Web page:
This condition is characterized by
a localized narrowing of the jejunum
without a disruption of continuity
or defect in the mesentery. At the
stenotic site, there is often a short,
narrow segment with a minute lumen
where the muscularis is irregular
and the submucosa is thickened.
The resultant intestinal obstruction
Jejunal stenosis accounts for 5%
of jejunoileal obstructions in children.
The condition is slightly more common
in the proximal jejunum (A). Jejunal
stenosis is thought to be caused by
a late intrauterine mesenteric vascular catastrophe, which
produces aseptic necrosis; the necrotic bowel is resorbed.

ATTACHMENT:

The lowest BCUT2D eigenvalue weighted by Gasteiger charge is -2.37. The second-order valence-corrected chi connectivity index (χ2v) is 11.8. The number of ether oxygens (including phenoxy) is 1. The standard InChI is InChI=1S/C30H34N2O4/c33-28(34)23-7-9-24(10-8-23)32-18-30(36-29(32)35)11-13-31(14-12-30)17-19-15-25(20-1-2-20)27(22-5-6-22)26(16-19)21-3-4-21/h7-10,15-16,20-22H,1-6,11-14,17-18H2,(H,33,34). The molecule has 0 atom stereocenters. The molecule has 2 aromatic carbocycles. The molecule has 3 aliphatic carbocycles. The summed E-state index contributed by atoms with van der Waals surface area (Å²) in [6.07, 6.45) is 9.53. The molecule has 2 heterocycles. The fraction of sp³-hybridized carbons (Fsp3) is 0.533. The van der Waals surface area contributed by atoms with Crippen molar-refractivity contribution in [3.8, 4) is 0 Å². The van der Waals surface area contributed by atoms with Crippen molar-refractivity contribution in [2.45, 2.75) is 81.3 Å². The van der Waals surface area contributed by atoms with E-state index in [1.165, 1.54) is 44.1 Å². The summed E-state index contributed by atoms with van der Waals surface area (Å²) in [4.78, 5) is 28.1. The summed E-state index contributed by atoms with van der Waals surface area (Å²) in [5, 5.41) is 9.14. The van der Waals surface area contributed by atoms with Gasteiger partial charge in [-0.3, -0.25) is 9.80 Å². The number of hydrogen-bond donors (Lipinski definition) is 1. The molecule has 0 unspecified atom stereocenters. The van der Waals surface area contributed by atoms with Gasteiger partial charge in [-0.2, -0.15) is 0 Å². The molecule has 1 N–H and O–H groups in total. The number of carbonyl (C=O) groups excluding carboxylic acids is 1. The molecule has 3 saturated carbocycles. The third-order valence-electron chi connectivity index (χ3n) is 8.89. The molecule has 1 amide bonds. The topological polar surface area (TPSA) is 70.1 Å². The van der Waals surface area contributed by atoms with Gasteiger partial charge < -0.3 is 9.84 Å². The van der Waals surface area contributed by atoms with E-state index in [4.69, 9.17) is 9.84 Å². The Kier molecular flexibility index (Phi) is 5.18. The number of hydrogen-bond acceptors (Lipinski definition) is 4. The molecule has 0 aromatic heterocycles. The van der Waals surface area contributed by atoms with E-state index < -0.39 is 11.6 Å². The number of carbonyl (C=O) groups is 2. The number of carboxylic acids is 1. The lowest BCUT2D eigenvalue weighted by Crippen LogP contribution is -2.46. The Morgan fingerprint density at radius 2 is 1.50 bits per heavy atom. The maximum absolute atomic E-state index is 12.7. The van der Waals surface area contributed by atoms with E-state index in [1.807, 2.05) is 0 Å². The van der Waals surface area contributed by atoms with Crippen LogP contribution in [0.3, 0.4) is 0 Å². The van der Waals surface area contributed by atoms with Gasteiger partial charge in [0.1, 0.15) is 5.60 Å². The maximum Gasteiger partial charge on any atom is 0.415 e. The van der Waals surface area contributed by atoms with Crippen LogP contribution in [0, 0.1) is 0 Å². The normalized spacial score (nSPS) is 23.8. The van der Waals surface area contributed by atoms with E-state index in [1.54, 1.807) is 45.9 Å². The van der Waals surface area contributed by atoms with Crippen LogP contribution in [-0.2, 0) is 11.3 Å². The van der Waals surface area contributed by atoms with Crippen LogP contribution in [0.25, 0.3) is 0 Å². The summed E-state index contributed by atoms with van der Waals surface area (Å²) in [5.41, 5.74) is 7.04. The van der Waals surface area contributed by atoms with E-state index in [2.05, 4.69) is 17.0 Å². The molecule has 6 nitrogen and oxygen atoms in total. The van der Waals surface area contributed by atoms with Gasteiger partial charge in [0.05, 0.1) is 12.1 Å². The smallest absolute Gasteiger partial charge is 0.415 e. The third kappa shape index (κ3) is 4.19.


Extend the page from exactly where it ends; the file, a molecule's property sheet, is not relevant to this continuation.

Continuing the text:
Infants with jejunal stenosis present with bilious
vomiting, abdominal distention, and failure to pass meconium
on the first day of life. A history of maternal polyhydramnios
is not uncommon. About 30% of affected infants
have unconjugated hyperbilirubinemia. Dehydration
and aspiration pneumonia may result from delayed
diagnosis and treatment.
The abdominal radiograph usually shows a few dilated
loops of bowel with air-fluid levels. The more distal the
stenosis, the greater the number of dilated loops of bowel
and air-fluid levels. An upper GI tract series may reveal
the exact site of stenosis (B).
Preoperative measures include nasogastric suction
and intravenous correction of fluid and electrolyte imbalance.
Surgery involves laparotomy, resection of the
stenotic segment, and an end-to-end anastomosis between
the dilated proximal bowel and the collapsed distal